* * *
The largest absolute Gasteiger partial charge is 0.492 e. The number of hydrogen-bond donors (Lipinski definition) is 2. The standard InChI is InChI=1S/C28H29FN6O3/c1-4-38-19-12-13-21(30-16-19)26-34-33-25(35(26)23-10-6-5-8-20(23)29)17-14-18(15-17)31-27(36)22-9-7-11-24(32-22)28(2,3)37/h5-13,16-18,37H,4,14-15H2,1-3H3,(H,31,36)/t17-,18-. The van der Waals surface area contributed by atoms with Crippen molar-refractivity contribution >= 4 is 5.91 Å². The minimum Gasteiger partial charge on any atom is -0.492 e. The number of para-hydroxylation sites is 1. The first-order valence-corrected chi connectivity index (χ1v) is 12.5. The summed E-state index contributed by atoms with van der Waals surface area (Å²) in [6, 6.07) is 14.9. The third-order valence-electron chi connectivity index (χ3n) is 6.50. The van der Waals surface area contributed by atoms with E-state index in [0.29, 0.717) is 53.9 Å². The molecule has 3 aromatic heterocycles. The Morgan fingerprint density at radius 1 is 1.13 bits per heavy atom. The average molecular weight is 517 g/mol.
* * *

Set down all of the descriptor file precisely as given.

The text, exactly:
The largest absolute Gasteiger partial charge is 0.492 e. The number of hydrogen-bond donors (Lipinski definition) is 2. The standard InChI is InChI=1S/C28H29FN6O3/c1-4-38-19-12-13-21(30-16-19)26-34-33-25(35(26)23-10-6-5-8-20(23)29)17-14-18(15-17)31-27(36)22-9-7-11-24(32-22)28(2,3)37/h5-13,16-18,37H,4,14-15H2,1-3H3,(H,31,36)/t17-,18-. The van der Waals surface area contributed by atoms with Crippen molar-refractivity contribution >= 4 is 5.91 Å². The minimum Gasteiger partial charge on any atom is -0.492 e. The number of para-hydroxylation sites is 1. The first-order valence-corrected chi connectivity index (χ1v) is 12.5. The summed E-state index contributed by atoms with van der Waals surface area (Å²) in [6, 6.07) is 14.9. The third-order valence-electron chi connectivity index (χ3n) is 6.50. The van der Waals surface area contributed by atoms with E-state index in [0.29, 0.717) is 53.9 Å². The molecule has 3 aromatic heterocycles. The Morgan fingerprint density at radius 1 is 1.13 bits per heavy atom. The average molecular weight is 517 g/mol.